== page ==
Explore the Mallows Bay Ghost Fleet, a Ship Graveyard
Filled with history, this sunken fleet about 30 miles down the Potomac from D.C. is now an ecological paradise.
The first time I found myself among the ghosts, I was alone. And I was afraid.
Four years ago, on a summer morning that was already muggy before the sun rose, I headed south from Washington, D.C., on the Maryland side of the Potomac River with my paddleboard strapped to the roof of my car. In less than an hour I was on two-lane roads, driving under lush canopies of trees. Near the quiet town of Nanjemoy, I parked at Mallows Bay. My friend Chris, a sailor and Chesapeake Bay aficionado, had been encouraging me to check out this spot for years because of its fascinating history. I finally decided to visit for my annual birthday paddle and was perfectly content to find that I was the only one celebrating.
A park ranger handed me a waterproof map. “Don’t get too close to the ships,” she cautioned. “There’s a lot of rusty metal out there.” On the dock, I looked toward the quiet bay, sparkling in the early morning sun. The ranger appeared behind me. “Do you have a whistle?” I nodded, apprehensively. “Three times means you need help.”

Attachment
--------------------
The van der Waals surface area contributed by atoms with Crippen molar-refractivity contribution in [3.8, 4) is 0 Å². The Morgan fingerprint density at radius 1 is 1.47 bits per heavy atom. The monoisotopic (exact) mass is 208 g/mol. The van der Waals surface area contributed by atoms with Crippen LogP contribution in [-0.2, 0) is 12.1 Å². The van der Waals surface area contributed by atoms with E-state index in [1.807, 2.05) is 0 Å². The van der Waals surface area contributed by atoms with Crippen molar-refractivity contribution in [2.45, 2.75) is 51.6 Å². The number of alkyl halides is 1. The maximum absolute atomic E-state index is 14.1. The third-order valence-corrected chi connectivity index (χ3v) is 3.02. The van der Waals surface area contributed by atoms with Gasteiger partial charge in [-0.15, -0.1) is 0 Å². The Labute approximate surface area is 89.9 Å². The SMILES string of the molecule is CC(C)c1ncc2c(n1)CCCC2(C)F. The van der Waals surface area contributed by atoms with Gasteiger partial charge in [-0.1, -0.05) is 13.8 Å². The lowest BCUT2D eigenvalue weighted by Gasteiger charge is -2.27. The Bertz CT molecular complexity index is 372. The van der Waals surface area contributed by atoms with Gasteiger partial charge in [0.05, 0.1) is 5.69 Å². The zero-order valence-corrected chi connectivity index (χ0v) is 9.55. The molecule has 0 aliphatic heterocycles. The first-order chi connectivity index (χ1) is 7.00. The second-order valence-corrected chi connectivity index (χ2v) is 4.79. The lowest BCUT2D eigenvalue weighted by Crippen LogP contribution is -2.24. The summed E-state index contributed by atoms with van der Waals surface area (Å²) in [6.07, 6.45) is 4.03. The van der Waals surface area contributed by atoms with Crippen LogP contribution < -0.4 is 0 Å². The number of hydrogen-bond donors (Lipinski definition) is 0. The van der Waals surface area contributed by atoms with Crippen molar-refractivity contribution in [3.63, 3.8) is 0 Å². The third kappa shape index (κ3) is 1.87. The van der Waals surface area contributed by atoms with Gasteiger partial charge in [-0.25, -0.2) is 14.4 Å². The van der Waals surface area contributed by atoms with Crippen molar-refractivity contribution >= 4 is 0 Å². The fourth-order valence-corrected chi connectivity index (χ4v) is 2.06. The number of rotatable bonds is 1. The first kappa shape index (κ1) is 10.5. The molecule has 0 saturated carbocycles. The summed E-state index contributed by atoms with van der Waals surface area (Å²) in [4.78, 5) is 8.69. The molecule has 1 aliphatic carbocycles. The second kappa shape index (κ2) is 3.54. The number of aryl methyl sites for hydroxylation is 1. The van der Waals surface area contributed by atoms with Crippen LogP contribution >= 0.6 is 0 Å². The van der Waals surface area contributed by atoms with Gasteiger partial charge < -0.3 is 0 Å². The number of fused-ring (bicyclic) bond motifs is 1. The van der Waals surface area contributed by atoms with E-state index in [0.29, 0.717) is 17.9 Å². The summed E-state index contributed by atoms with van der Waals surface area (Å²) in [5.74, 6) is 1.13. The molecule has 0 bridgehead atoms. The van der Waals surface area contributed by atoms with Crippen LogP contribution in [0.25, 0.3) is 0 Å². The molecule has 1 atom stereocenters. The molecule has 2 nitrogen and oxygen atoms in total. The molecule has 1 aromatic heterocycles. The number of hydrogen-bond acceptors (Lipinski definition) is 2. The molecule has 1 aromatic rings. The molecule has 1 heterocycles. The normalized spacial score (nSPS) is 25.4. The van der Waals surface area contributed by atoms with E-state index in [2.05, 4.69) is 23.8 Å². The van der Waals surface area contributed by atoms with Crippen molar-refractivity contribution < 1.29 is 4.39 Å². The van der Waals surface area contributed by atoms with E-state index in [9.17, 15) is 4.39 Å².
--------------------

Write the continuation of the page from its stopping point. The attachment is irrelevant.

Once on the water, I unfolded the map and cruised out to the first of 16 naval attractions, the Accomac, a massive World War II ship later repurposed as a ferry and the only Mallows vessel that rises high enough above the water to still look like a boat. I paddled around it easily, but as I followed the route to other points on the map—sunken ships known as the Mallows Bay Ghost Fleet—I quickly understood why the ranger had warned me about getting too close.
Weathered wooden planks and twisted metal rods poked out of the water at peculiar angles, sometimes dripping with vegetation or sprouting trees—steampunk-like creations rising from the depths. As I skirted the edges of these ships, my imagination ran wild about what might loom underwater. Each time my paddleboard fin tapped a hard object, the bump threw me off balance and I teetered on my board. I pictured myself toppling into an abyss of jagged, rusty metal remnants and wondered if I was up to date on my tetanus shot.
Slowing to a crawl, I kneeled on my board, carefully maneuvering between ship debris. (Only later did I notice a note on the waterproof map discouraging exploration by inflatable vessels or SUPs.) Eventually I paddled off the mapped route and into the open water of the Potomac. Just north of the bay I spied a great blue heron, its neck curved like an S-hook. A poky turtle moved along an old piece of wood, and dragonflies danced on the surface of the water.
Once out of harm’s way, I was struck by the ethereal beauty of these burial grounds. Exiting the water, I passed a group of kayakers about to begin a tour. I vowed to return for another visit—next time without a fin.